The heads of Christ

The answer to the enigma of whether Rembrandt painted his Christ “from life” lies in these pictures. It was to works like these that contemporaries referred when they evoked his portrayals of Jesus “after life.” These heads do indeed have the characteristics of studies made from a model posing in the studio—the study of expressions but also the light—and the drawings seem to have been done from the same model. They also reflect Rembrandt’s insistence on working directly from life, which he considered the touchstone of all art.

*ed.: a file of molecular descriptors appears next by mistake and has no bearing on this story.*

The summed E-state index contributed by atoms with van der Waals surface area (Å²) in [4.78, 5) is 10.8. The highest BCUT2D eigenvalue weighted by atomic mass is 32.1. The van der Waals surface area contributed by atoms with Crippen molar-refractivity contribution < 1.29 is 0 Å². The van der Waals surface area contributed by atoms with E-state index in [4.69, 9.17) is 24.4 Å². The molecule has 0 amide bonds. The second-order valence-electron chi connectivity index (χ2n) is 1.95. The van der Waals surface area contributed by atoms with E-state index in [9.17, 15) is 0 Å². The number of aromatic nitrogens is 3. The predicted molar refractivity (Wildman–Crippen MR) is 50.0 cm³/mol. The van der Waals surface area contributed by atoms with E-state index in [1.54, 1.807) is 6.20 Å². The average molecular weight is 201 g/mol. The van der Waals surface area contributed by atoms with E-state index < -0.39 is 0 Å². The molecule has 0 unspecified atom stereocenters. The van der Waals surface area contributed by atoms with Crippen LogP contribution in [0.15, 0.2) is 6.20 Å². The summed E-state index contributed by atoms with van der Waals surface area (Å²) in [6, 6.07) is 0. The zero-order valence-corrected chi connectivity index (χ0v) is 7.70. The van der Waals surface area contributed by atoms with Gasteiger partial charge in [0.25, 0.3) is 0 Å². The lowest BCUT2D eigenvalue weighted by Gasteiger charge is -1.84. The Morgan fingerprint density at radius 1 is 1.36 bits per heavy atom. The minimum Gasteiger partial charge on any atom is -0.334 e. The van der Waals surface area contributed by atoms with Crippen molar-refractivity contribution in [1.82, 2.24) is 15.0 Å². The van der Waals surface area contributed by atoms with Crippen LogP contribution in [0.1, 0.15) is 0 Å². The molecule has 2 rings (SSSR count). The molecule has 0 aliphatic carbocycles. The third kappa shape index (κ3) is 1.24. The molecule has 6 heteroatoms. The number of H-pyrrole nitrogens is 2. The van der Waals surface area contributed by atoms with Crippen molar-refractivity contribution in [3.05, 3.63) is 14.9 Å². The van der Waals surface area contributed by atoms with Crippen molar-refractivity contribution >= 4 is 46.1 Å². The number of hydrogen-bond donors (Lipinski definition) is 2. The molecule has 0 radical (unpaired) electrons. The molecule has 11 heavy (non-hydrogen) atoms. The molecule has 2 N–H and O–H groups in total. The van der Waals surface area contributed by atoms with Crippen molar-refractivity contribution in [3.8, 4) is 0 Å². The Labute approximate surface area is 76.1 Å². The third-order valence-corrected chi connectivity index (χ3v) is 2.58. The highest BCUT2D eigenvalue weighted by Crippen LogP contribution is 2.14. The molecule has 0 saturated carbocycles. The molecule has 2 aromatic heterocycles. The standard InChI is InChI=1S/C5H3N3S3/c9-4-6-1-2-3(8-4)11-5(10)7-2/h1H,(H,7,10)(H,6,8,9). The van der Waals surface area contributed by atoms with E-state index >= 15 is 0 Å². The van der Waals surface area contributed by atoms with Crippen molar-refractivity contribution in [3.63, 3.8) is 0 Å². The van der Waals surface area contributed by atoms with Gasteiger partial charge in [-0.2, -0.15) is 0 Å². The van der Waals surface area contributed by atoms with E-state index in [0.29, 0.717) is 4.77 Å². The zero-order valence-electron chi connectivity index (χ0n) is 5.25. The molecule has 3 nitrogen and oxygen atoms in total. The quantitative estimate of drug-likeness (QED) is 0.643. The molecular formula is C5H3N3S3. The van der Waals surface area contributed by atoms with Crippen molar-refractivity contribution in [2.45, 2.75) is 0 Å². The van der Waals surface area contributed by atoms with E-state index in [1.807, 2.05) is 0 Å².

Was the model a Jew? This hypothesis stems from the immense interest in biblical history in Holland in 17th century. For Rembrandt, working from a Jewish model would have been a means of returning to a historical truth, of portraying Jesus unadulterated, as the Jew that he was—a form of realism scoffing at tradition.